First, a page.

Professionals take on work, and more specifically responsibilities.  Some come from the general tort requirement to act reasonably towards the public, some arise from contract.  Lam v 933 60th St. Realty Inc.   
2019 NY Slip Op 30707(U) March 20, 2019 Supreme Court, Kings County Docket Number: 514453/2018 Judge: Debra Silber is an example of how a carefully drafted retainer agreement/contract can limit potential liability.

“This is an action for property damage allegedly caused to plaintiffs’ properties as a result of excavation work at 1759 Bay Ridge Parkway, which is adjacent to the plaintiffs’ properties. The complaint includes claims against all defendants sounding in negligence, private nuisance, trespass, negligent hiring, negligent supervision, negligent design, encroachment, declaratory judgment, injunctive relief against excavation and construction, injunctive relief seeking removal of trespassing and encroaching structures, and ten causes of action under various sections of article 28 of the Building Code, as well as a professional malpractice claim against the defendant architect, S M Tam Architect PLLC. Plaintiffs initially brought an order to show cause seeking a preliminary injunction, which included a temporary restraining order stopping all work at the site. On the initial return date, the order to show cause was adjourned for plaintiffs to provide an affidavit from an architect or engineer to substantiate the plaintiffs’ allegations of property damage and trespass. The
temporary restraining order was modified to limit its scope to the back half of the construction site, which is closest to the plaintiffs’ properties, which are located on the other side of the block, that is, Block 6215. The request for a preliminary injunction was ultimately denied by the court, based upon plaintiffs’ failure to substantiate their claims of property damage and trespass. It should be noted that while one attorney brought this action and the order to show cause on behalf of all five plaintiffs, by the end of 2018, he only represented plaintiffs Lin and Chee and not the other three plaintiffs, who are now prose. ”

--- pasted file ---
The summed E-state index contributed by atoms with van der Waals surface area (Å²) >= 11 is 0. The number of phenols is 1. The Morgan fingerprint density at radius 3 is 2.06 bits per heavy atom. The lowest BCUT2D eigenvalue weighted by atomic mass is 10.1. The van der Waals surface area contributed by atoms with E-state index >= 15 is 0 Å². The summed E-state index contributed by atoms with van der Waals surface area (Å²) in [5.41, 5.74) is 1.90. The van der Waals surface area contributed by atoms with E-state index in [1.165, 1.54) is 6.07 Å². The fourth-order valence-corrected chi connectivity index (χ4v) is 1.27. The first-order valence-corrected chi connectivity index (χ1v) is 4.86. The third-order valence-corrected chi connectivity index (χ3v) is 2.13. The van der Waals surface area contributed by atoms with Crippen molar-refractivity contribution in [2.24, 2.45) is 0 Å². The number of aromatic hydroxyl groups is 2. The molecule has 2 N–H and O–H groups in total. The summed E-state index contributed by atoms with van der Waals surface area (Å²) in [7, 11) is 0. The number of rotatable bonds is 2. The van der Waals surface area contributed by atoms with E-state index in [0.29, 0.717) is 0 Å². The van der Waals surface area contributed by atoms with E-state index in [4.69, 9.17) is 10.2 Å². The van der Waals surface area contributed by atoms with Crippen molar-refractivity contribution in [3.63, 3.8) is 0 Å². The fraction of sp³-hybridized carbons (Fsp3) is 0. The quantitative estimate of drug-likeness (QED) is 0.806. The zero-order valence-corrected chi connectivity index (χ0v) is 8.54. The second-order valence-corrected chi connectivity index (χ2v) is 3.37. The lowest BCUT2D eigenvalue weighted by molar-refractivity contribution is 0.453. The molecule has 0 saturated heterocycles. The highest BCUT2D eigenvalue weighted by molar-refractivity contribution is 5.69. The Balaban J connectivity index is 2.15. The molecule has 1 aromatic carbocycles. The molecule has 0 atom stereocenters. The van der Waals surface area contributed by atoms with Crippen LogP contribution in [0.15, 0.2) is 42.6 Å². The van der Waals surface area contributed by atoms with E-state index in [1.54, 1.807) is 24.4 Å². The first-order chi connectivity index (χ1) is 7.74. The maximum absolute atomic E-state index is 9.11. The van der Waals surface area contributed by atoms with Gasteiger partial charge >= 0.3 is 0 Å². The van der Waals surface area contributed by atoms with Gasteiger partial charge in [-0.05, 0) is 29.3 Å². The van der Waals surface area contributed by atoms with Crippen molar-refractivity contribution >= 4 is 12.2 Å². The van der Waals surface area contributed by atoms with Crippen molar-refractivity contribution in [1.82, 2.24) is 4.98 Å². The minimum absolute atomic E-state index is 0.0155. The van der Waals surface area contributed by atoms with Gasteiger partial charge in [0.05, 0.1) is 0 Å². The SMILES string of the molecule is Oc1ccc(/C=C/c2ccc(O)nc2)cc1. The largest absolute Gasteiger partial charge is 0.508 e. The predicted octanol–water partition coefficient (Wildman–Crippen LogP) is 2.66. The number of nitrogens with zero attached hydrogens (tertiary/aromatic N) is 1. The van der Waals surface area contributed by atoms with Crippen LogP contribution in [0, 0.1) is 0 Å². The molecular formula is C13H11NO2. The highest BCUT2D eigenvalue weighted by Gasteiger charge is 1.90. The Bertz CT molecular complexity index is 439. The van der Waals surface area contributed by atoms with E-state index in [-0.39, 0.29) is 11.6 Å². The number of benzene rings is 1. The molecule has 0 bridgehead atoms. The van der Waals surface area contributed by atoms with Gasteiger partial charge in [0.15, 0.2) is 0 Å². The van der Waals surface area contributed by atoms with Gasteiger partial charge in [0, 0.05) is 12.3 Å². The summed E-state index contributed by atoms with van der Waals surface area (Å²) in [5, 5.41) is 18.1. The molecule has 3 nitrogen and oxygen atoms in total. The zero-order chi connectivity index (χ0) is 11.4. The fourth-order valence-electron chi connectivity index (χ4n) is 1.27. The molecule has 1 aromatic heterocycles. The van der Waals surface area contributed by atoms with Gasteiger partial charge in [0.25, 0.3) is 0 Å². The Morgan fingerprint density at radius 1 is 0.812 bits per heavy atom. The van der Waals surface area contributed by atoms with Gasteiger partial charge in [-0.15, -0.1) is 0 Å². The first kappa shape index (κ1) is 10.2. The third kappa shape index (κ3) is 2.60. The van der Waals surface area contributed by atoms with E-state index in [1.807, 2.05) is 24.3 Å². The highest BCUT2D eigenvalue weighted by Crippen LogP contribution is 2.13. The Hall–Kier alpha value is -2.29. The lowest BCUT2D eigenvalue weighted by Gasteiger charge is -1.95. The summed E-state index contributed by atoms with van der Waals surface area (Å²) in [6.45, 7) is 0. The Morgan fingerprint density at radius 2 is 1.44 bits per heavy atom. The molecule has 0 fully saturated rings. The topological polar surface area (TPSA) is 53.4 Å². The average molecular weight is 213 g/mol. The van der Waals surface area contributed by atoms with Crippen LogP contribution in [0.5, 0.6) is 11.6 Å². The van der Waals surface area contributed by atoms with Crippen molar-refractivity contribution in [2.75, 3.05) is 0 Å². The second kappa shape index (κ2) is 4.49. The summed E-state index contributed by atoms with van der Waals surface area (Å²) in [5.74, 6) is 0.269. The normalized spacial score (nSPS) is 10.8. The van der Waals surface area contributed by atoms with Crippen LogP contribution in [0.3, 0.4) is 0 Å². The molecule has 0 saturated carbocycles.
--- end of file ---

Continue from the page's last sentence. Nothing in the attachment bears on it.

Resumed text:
“Here, S M Tam Architect has come forward with documentary evidence that conclusively establishes a defense as a matter of law, under CPLR § 3211(a)(1), and has shown that the complaint fails to state a cause of action against it, under CPLR § Here, S M Tam Architect has come forward with documentary evidence that conclusively establishes a defense as a matter of law, under CPLR § 3211(a)(1), and has shown that the complaint fails to state a cause of action against it, under CPLR § 3211 (a)(7), and that the cross claims against it should be dismissed as well. S M Tam Architect has submitted its contract with the defendant property owner and an engagement letter between the defendant property owner and an engineer for the underpinning designs, as well as the affidavit of its principal, that show that S M Tam Architect had no contractual relationship with plaintiffs, nor any responsibility for the underpinning work, or for overseeing the excavation work, from which a duty in tort to a party not in privily of contract could arise. S M Tam Architect’s contract with the defendant owner expressly excluded “support of excavation application” and “piling design” and provides that SM Tam Architect “shall not have control or charge of, shall not supervise, and shall not be responsible for construction means, methods, techniques, sequences, or procedures, for safety precautions and programs in connection with Project, for failure of any contractor or  subcontractor to carry out its respective work in accordance with the contract documents.”
Thus, S M Tam Architect has demonstrated that it had no contractual obligations concerning excavation or underpinning from which a duty to plaintiffs could have arisen (see Am. Sec. Ins. Co. v Church of God of St. Albans, 131 AD3d 903, 905 [2d Dept 2015] [architect’s “contractual obligations to the Church do not give rise to tort liability in favor of the plaintiffs, as his contract with the owner did not specifically impose any duties with respect to the excavation phase of the project and expressly stated that (architect) did not have control over, and was not responsible for, the construction means and methods or the safety precautions taken in connection with the work”]; 492 Kings Realty, LLC v 506 Kings, LLC, 105 AD3d 991, 994 [2d Dept 2013] [architect who was not retained to provide any services related to protection of adjacent property granted summary judgment]). Further, S M Tam Architect has shown that it was not in privily with plaintiffs, nor did it have a relationship with plaintiffs that was the functional equivalent of privily, from which a